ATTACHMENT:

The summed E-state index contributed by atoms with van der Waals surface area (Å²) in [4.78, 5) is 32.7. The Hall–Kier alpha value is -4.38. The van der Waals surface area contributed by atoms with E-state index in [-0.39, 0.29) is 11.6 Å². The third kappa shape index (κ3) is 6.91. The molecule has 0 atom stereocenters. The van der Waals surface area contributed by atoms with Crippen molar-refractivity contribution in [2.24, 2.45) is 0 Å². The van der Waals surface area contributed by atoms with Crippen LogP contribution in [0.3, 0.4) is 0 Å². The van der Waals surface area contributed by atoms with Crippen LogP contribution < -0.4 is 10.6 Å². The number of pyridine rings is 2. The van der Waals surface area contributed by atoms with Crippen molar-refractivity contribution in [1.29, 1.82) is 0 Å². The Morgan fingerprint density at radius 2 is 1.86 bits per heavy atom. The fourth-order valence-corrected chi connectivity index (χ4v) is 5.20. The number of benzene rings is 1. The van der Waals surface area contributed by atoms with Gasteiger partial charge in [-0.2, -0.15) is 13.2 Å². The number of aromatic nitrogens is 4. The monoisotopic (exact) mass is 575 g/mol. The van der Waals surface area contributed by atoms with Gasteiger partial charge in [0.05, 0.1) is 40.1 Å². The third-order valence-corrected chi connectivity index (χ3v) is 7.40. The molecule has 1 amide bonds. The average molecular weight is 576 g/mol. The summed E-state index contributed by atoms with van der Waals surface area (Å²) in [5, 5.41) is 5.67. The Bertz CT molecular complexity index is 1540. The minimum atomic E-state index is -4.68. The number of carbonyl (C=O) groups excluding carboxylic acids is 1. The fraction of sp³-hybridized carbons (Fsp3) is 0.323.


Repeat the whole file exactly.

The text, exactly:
The summed E-state index contributed by atoms with van der Waals surface area (Å²) in [4.78, 5) is 32.7. The Hall–Kier alpha value is -4.38. The van der Waals surface area contributed by atoms with E-state index in [-0.39, 0.29) is 11.6 Å². The third kappa shape index (κ3) is 6.91. The molecule has 0 atom stereocenters. The van der Waals surface area contributed by atoms with Crippen molar-refractivity contribution in [2.24, 2.45) is 0 Å². The van der Waals surface area contributed by atoms with Crippen LogP contribution in [0.3, 0.4) is 0 Å². The van der Waals surface area contributed by atoms with Crippen LogP contribution < -0.4 is 10.6 Å². The number of pyridine rings is 2. The van der Waals surface area contributed by atoms with Crippen molar-refractivity contribution in [1.29, 1.82) is 0 Å². The Morgan fingerprint density at radius 2 is 1.86 bits per heavy atom. The fourth-order valence-corrected chi connectivity index (χ4v) is 5.20. The number of benzene rings is 1. The van der Waals surface area contributed by atoms with Gasteiger partial charge in [-0.2, -0.15) is 13.2 Å². The number of aromatic nitrogens is 4. The monoisotopic (exact) mass is 575 g/mol. The van der Waals surface area contributed by atoms with Gasteiger partial charge in [0.05, 0.1) is 40.1 Å². The third-order valence-corrected chi connectivity index (χ3v) is 7.40. The molecule has 1 amide bonds. The average molecular weight is 576 g/mol. The summed E-state index contributed by atoms with van der Waals surface area (Å²) in [5, 5.41) is 5.67. The Bertz CT molecular complexity index is 1540. The minimum atomic E-state index is -4.68. The number of carbonyl (C=O) groups excluding carboxylic acids is 1. The fraction of sp³-hybridized carbons (Fsp3) is 0.323.